The band's infectious, megawatt-level energy hits its peak with the onstage dynamism of Jamie Searle, the quartet's boyish, wide-eyed guitarist and lead singer. Known for playing guitar so hard that he breaks more strings than drummers break sticks, he also has a whiplash style and a Pepsodent smile that make for a performance to behold.
Sometimes it even gets people dancing.
"This is definitely an arms-folded kind of town," says bassist and backing singer Bill "Roach" Sundahl (also the mastermind behind KC's popular Donkey Show variety events). "We love to look out and see people dancing and having fun at our shows."
"I blame the '90s for the arms-folding phenomenon," Searle adds.
"My Dear Wife," from the It's Over Demo EP:
It's Over's diverse song repertoire a collection that includes dance anthems, carnival-like polka and straight-up pop-rock is so all over the place that the band's sound can be hard to summarize. Think the early Nashville Sun Records sound plus '50s- and '60s-inspired rock and roll, underlaid with eclectic song structures and indefatigable enthusiasm.
It's Over began in May 2001, when Sundahl and Searle came across each other on a local music forum. Both were looking for what the other needed: Sundahl wanted a vocalist and guitarist, and Searle needed a bassist. "At first we were just messing around," Sundahl says. "It used to be a lot of screaming and yelling and knocking the crap out of each other onstage. It was totally stupid.
"But we started recording things and liked what we heard," he continues. "I think things really took a turn when Ryan joined the band in the summer of 2004."
Lead guitarist Ryan Donegan, a childhood friend of Searle's, came aboard when It's Over was not only getting a feel for its sound but also going through drummers at a rapid pace.
"When we went in to record our first EP at Soundworks, we had Rod Peal drumming for us," Searle says. "Rod played four out of the five songs on the EP, and then Andrew, who happened to be in the studio, sat in for 'Hallelujah. '"
Fortunately for Andrew Twenter, who joined the band, the happy-go-lucky "Hallelujah" has become one of It's Over's signature songs.
"You could say that 'Hallelujah,' with the whole I'm gonna throw out all of my cares today," Searle says, quoting the song's lyrics, "is what we're all about. Not giving a fuck and having fun and getting people dancing at our shows."
"I think it's overrated," Donegan says with a sigh. "We have a lot more songs coming up, songs that are like 'My Dear Wife.'"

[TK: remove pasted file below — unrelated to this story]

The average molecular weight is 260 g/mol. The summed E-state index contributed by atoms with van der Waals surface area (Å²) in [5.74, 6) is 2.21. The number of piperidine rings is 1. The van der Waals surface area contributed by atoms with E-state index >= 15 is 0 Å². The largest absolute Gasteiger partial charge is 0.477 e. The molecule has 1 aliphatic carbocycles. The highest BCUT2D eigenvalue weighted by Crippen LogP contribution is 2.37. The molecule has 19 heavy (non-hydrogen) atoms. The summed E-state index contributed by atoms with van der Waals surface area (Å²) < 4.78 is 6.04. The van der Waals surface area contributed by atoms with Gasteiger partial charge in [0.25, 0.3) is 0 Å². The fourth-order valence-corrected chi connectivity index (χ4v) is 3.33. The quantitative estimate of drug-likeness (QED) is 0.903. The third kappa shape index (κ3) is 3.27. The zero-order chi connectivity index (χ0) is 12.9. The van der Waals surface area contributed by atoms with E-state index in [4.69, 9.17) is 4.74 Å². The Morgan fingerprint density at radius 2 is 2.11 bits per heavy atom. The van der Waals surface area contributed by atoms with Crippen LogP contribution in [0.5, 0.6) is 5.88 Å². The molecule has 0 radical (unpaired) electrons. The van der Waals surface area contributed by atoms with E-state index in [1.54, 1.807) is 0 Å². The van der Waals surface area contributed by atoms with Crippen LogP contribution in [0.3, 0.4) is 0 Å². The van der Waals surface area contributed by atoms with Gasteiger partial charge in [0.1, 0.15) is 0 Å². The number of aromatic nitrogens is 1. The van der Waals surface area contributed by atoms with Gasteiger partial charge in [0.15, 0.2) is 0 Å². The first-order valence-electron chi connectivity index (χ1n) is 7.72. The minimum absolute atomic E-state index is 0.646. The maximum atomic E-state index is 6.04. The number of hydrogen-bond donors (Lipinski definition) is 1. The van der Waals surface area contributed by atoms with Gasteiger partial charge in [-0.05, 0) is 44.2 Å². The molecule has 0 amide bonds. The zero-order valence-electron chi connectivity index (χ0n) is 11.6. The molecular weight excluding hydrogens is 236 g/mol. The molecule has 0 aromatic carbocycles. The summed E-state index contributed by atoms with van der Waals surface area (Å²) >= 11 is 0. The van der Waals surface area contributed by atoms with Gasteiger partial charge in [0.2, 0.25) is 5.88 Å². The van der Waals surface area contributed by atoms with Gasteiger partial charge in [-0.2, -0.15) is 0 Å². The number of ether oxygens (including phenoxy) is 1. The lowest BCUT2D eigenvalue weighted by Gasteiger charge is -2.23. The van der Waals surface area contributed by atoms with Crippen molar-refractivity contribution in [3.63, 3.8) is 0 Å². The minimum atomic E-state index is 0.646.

He has a point. "My Dear Wife" reveals one of the band's most salient quirks. Though upbeat and danceable, this is one twisted little ditty. It's about a serial killer sending an unapologetic letter to his wife, wanting to find out how, you know, the kids are doing.
Lyrics such as I wish I could be the husband you'd love forever more ... if it weren't for all that BLOOD! make for a surreal concert experience when you look up at the band's beaming faces and aw-shucks smiles. If there were a musical production of A Clockwork Orange, "My Dear Wife" would fit nicely into the score.
When they're not getting people to dance to chipper songs about serial killers, It's Over passes out props and creative noisemakers to encourage audience participation. A favorite noisemaker is the kazoo, but the band has actually gone further than simple party favors and created themes to go with performances.
"Yeah, we had an entire carnival theme going at one show, with the whole 'Step right up, ladies and gentlemen!' bit," Sundahl says.
Oddly, this bit also involved packing material.
"Jamie thought up the idea of bringing lots and lots of bubble wrap to the carnival show," Sundahl says.
After handing out enough bubble wrap for everyone in the audience to get their hands on a sheet, the band counted to three and everyone in the room twisted the crap out of their wrap.
"It's a lot louder than you would imagine that many people twisting a bunch of bubble wrap at once," Sundahl says. "Call us goofy, but we like to bring the unexpected to shows and just go with it."
In March, upon the invitation of Whoopsie magazine, It's Over brings the unexpected to the South by Southwest music festival, then sets it to hot plastic with a debut full-length planned for a June release.
Ready the bubble wrap.